The Rediscovery of Kathleen McEnery

by Dean Brownrout

Kathleen McEnery's self-portrait on the cover of a book about Robert Henri, one of her mentors.

In the early 1910s, artist Kathleen McEnery was a rising presence in the New York City art community. She exhibited alongside contemporaries George Bellows, Stuart Davis, and Edward Hopper. By the time of her death in 1971, in Rochester, New York, she was almost completely forgotten as an artist outside of the region.
The Massachusetts-raised McEnery, born in 1885, was passionate about becoming an artist. She moved to New York City to study, most notably, with Ashcan School painter Robert Henri. In 1908, she traveled with Henri’s class to Madrid, and stayed on in Paris. It was the start of a promising time.
McEnery returned to New York City in 1910 and began to exhibit widely.
Her work was influenced by the realist style of Henri, but also showed modernist tendencies informed by her time abroad.
In 1913, she exhibited two paintings at the groundbreaking Armory Show in New York City. The exhibition presented over 1,000 contemporary European and American artworks—and changed the face of modern art forever. McEnery’s future as an artist seemed assured.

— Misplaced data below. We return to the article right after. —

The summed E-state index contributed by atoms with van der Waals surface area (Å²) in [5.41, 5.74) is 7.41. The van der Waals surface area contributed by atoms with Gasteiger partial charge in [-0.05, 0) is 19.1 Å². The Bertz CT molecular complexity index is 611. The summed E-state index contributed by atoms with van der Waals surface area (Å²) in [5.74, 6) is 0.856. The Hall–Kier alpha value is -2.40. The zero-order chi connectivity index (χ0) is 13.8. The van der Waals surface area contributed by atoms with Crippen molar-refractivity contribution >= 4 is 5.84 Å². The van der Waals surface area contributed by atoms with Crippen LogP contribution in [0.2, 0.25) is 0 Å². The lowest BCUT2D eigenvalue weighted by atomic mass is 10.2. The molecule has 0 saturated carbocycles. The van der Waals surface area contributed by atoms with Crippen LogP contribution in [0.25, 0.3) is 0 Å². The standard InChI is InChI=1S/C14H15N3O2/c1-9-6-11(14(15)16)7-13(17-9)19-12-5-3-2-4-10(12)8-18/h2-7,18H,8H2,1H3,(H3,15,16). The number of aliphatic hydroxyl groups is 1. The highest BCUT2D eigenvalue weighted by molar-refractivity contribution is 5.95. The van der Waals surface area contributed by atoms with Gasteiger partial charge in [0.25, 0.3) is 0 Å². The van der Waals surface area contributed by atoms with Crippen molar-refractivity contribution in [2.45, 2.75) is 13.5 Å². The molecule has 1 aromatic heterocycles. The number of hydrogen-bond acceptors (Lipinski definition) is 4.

How did her fortunes change? While her rediscovery does appear to be happening years after her passing, her story isn’t one of a tortured artist toiling in obscurity and dying in poverty.
McEnery married automobile manufacturer Francis Cunningham and moved to Rochester, where her husband’s business was based. Like many young, affluent women, McEnery devoted herself to family and community. She painted portraits of friends. The last metropolitan exhibit during her lifetime was at the Ferargil Gallery in New York City, in 1926.
In 1995, art historian Janet Wolff discovered McEnery’s work. She spearheaded a passionate campaign of articles and exhibitions featuring it.
Douglas Howard, vice president of academic affairs at Medaille College in Buffalo, contributed a catalog essay to Wolff’s 2003 McEnery retrospective at the Hartnett Gallery in Rochester.
He says, “It’s powerful and interesting work. McEnery retreated to marriage and the provinces.” Howard cites “her geographic remove from the epicenters of modernism” as an overarching reason she did not share in the ascendancy of her contemporaries.
One of her Armory Show paintings is now in the collection of the National Museum of American Art. In 2005, a McEnery self-portrait was featured on the cover of
American Woman Modernists: The Legacy of Robert Henri (Rutgers University Press). With such attention finally being paid to her work, her place in our regional art history is assured, and her position in the art world is on the rise again.

Dean Brownrout is president of 20th Century Finest (, dedicated to researching and trading in artwork by historically important, regional artists of the 20th century.